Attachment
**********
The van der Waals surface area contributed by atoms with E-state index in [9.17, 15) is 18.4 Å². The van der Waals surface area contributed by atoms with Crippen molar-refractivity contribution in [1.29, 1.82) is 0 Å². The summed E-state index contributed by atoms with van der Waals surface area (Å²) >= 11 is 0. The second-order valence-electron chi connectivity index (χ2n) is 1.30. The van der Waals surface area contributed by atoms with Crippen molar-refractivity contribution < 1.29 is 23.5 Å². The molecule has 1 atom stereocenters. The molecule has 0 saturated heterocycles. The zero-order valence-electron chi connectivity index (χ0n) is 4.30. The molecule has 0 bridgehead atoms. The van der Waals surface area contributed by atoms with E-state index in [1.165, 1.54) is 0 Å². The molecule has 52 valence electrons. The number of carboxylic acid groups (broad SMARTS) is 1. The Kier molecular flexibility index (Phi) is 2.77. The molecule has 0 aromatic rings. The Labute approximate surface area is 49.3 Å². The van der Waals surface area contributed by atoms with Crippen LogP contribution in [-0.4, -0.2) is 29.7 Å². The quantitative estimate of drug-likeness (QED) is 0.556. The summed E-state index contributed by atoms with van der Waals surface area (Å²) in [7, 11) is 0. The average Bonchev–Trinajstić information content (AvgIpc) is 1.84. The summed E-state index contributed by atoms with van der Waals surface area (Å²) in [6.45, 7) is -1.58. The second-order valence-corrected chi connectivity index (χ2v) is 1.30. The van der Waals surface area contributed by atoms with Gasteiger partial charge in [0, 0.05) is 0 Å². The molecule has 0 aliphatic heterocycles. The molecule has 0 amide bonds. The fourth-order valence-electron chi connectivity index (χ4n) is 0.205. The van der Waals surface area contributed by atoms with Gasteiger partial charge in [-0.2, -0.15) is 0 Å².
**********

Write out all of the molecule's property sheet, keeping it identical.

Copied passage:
The van der Waals surface area contributed by atoms with E-state index in [9.17, 15) is 18.4 Å². The van der Waals surface area contributed by atoms with Crippen molar-refractivity contribution in [1.29, 1.82) is 0 Å². The summed E-state index contributed by atoms with van der Waals surface area (Å²) >= 11 is 0. The second-order valence-electron chi connectivity index (χ2n) is 1.30. The van der Waals surface area contributed by atoms with Crippen molar-refractivity contribution < 1.29 is 23.5 Å². The molecule has 1 atom stereocenters. The molecule has 0 saturated heterocycles. The zero-order valence-electron chi connectivity index (χ0n) is 4.30. The molecule has 0 bridgehead atoms. The van der Waals surface area contributed by atoms with E-state index in [1.165, 1.54) is 0 Å². The molecule has 52 valence electrons. The number of carboxylic acid groups (broad SMARTS) is 1. The Kier molecular flexibility index (Phi) is 2.77. The molecule has 0 aromatic rings. The Labute approximate surface area is 49.3 Å². The van der Waals surface area contributed by atoms with Crippen LogP contribution in [-0.4, -0.2) is 29.7 Å². The quantitative estimate of drug-likeness (QED) is 0.556. The summed E-state index contributed by atoms with van der Waals surface area (Å²) in [7, 11) is 0. The average Bonchev–Trinajstić information content (AvgIpc) is 1.84. The summed E-state index contributed by atoms with van der Waals surface area (Å²) in [6.45, 7) is -1.58. The second-order valence-corrected chi connectivity index (χ2v) is 1.30. The van der Waals surface area contributed by atoms with Gasteiger partial charge in [0, 0.05) is 0 Å². The molecule has 0 aliphatic heterocycles. The molecule has 0 amide bonds. The fourth-order valence-electron chi connectivity index (χ4n) is 0.205. The van der Waals surface area contributed by atoms with Gasteiger partial charge in [-0.2, -0.15) is 0 Å².